The genesis of Genesis, Part 2

God said,  “Listen, Sam, I hope you are getting the point here. The plants, using photosynthesis were able to convert the energy from the sun into useful chemical energy by a complex process of electron transport. What a great system. When I saw that, I knew that natural selection was really powerful, and that my initial design for living cells was really good. So don’t forget to report that about the use of sunlight by all of the plants; that is the key to life. Understand?”

“Yes, Lord”, said Sam, and looked at what he had written so far. OMG, he thought, he hadn’t written anything about the sun. So he put that down, and for good measure added the moon and the stars, just in case God mentioned anything about them later.

But God started talking about life again:

“Animal life started in the ocean, and then after a sufficiently long period of evolution, some amphibians were able to get onto dry land and breathe air. After these amphibians came the reptiles, but I don’t need to go into all of those details. Let’s just say that evolution was working really well, and I was very pleased, because I knew that it was only a matter of time before I would start to see some pretty large hominids, derived from the primate branch of mammals, and that some of these would eventually have pretty big brains and good manual capabilities, and would become the perfect clay for my next step in creation. Man.”

Sam wrote down two verses, each taking a day, one about the creatures of the sea, and then those of the land, and about God being really happy with how things were going. And then he got to the verse about Man. He didn’t get that stuff about hominids and primates, but he did know that God had said he created Man with brains and hands, and he had always pictured  God looking like a man so he wrote down that God created man after his own image. That made sense. Then God talked about Man becoming the most important species on Earth, through his brain and consciousness and his ability to communicate and develop culture, and how with time, Man was able to overcome all obstacles and become the dominant species on Earth.

At that point, Sam’s brother Jake arrived and asked him what he was doing. Sam explained about the voice of the Lord commanding him to write down how everything started. He also told Jake it was hard work getting it right, and that he, Sam, was pretty tired. So Jake said:

“Lord, my brother Sam is tired from his labors. Would you permit me, also a scribe, to shoulder his burden for him? Would you deem me worthy to continue this task?”

God didn’t answer right away, but Sam was asleep with exhaustion, so Jake wrote “The End of Chapter 1” and started a second chapter. The first verse he wrote was explaining that Sam was tired and needed to rest after his exertions. Much later, Sam found out about this and changed the wording to state that it was God Himself who got tired after His creative labors, and needed to rest. Sam was a bit worried that God might take offense at the idea of His ever being tired (being God and all), but apparently God never actually paid much attention to what was being written down.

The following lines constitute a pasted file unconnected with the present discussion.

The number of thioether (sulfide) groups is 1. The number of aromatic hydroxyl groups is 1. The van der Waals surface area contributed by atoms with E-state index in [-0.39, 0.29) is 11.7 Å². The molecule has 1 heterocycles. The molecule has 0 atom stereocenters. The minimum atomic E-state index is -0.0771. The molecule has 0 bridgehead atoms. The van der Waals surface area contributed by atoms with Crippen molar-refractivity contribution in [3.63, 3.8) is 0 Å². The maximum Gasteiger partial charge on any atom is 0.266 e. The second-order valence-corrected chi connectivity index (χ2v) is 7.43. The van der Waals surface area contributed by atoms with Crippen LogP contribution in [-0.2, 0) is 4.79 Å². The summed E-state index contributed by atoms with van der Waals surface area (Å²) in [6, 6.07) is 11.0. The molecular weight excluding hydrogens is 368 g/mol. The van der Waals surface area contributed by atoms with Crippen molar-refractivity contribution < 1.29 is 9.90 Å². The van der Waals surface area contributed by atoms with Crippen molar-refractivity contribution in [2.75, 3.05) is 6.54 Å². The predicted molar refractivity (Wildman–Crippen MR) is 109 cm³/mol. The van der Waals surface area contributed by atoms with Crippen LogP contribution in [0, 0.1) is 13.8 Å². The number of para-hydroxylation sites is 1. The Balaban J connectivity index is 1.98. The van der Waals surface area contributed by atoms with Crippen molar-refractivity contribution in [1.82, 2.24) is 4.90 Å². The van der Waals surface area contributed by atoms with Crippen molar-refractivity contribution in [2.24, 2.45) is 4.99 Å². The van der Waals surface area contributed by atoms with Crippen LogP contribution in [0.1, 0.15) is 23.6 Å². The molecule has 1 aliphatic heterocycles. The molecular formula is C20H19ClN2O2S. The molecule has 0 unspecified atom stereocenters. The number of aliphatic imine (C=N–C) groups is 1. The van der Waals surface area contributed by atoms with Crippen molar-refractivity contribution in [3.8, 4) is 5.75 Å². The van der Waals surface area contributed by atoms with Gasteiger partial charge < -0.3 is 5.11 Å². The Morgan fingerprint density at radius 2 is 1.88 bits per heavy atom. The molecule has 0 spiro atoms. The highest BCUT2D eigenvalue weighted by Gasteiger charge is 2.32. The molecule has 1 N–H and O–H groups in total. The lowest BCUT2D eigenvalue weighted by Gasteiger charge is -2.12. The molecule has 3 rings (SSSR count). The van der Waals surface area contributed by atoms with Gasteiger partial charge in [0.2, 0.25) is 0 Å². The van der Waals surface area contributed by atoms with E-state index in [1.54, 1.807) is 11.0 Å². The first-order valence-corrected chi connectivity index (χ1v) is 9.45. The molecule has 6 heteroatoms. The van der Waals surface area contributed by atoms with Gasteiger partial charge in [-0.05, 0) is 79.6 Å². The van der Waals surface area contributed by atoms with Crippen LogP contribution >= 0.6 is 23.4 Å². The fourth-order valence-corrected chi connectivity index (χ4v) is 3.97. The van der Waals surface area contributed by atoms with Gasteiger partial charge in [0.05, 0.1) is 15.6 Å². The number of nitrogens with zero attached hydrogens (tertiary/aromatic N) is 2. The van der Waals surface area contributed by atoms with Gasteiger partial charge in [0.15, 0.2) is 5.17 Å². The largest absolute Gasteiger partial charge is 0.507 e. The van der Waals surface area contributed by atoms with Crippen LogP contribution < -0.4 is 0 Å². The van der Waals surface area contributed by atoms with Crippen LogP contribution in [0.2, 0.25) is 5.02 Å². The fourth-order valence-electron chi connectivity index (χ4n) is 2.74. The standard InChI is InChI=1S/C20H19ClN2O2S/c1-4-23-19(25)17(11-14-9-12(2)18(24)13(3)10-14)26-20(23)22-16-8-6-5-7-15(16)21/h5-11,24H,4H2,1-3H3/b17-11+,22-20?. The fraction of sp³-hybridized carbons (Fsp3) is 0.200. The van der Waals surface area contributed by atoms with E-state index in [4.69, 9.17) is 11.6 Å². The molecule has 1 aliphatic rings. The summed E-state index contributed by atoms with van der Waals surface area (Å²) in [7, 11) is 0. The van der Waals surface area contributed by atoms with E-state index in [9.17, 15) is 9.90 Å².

Jake heard God talk a bit more about the creation of Man and put down his own version. When God talked about differentiating the conscious mind, or soul of man, which was of divine origin, from the body of man, which shared the same elements as the rest of the Earth, Jake wrote that God had created Man out of the dust of the Earth, and then breathed a soul into him.

Jake had a different technique than Sam. Jake had a great imagination, and took more liberties than Sam did. When God said something about the dinosaurs, explaining that these had been enormous reptiles that had gone extinct, Jake added a reptile in the form of an evil snake to the story of Adam and Eve.

More scribes arrived, and took over to give Jake a rest, because God never stopped talking. Some of these scribes were pretty literal, and wrote down God’s words even when they couldn’t understand them. Some were poets and turned  the word of God into poetry. Quite a few were historians, and they had a great time with God’s knowledge of the early battles between tribes settling the land masses on which they lived.

Soon God’s voice became fainter, and some of the scribes had a hard time hearing Him. Some of them just started writing down what they knew. After a while, God could no longer be heard by anyone. But they kept writing. The truth of Scripture is God’s; all of its errors belong to man.

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1 Response to The genesis of Genesis, Part 2

  1. Heather G says:

    I love it – while I am not a concordist, I applaud your version of concordism – although as a die-hard charismatic I must add that I disagree with the cessationist ending – God’s voice is still heard by many 😉

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